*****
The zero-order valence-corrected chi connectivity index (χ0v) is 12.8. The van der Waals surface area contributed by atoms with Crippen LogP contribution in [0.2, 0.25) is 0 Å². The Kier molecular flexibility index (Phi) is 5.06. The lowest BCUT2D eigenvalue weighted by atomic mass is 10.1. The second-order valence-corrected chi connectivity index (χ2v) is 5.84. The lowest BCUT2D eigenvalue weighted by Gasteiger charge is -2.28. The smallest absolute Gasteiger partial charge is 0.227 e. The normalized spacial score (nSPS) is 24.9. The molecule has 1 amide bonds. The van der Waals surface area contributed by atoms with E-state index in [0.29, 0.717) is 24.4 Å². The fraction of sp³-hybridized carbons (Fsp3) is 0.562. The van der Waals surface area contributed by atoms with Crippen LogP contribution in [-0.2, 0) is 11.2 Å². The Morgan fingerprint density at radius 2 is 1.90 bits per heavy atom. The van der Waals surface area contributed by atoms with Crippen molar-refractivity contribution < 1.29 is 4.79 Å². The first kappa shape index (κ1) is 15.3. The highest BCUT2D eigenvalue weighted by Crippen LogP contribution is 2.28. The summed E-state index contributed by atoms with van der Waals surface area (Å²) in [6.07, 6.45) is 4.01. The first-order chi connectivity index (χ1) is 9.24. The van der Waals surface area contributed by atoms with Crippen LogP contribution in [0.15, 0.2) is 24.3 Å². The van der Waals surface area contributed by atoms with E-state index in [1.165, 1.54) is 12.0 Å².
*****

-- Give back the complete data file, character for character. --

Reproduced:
The zero-order valence-corrected chi connectivity index (χ0v) is 12.8. The van der Waals surface area contributed by atoms with Crippen LogP contribution in [0.2, 0.25) is 0 Å². The Kier molecular flexibility index (Phi) is 5.06. The lowest BCUT2D eigenvalue weighted by atomic mass is 10.1. The second-order valence-corrected chi connectivity index (χ2v) is 5.84. The lowest BCUT2D eigenvalue weighted by Gasteiger charge is -2.28. The smallest absolute Gasteiger partial charge is 0.227 e. The normalized spacial score (nSPS) is 24.9. The molecule has 1 amide bonds. The van der Waals surface area contributed by atoms with E-state index in [0.29, 0.717) is 24.4 Å². The fraction of sp³-hybridized carbons (Fsp3) is 0.562. The van der Waals surface area contributed by atoms with Crippen LogP contribution in [-0.2, 0) is 11.2 Å². The Morgan fingerprint density at radius 2 is 1.90 bits per heavy atom. The van der Waals surface area contributed by atoms with Crippen molar-refractivity contribution < 1.29 is 4.79 Å². The first kappa shape index (κ1) is 15.3. The highest BCUT2D eigenvalue weighted by Crippen LogP contribution is 2.28. The summed E-state index contributed by atoms with van der Waals surface area (Å²) in [6.07, 6.45) is 4.01. The first-order chi connectivity index (χ1) is 9.24. The van der Waals surface area contributed by atoms with Crippen LogP contribution in [0.15, 0.2) is 24.3 Å². The van der Waals surface area contributed by atoms with E-state index in [1.165, 1.54) is 12.0 Å².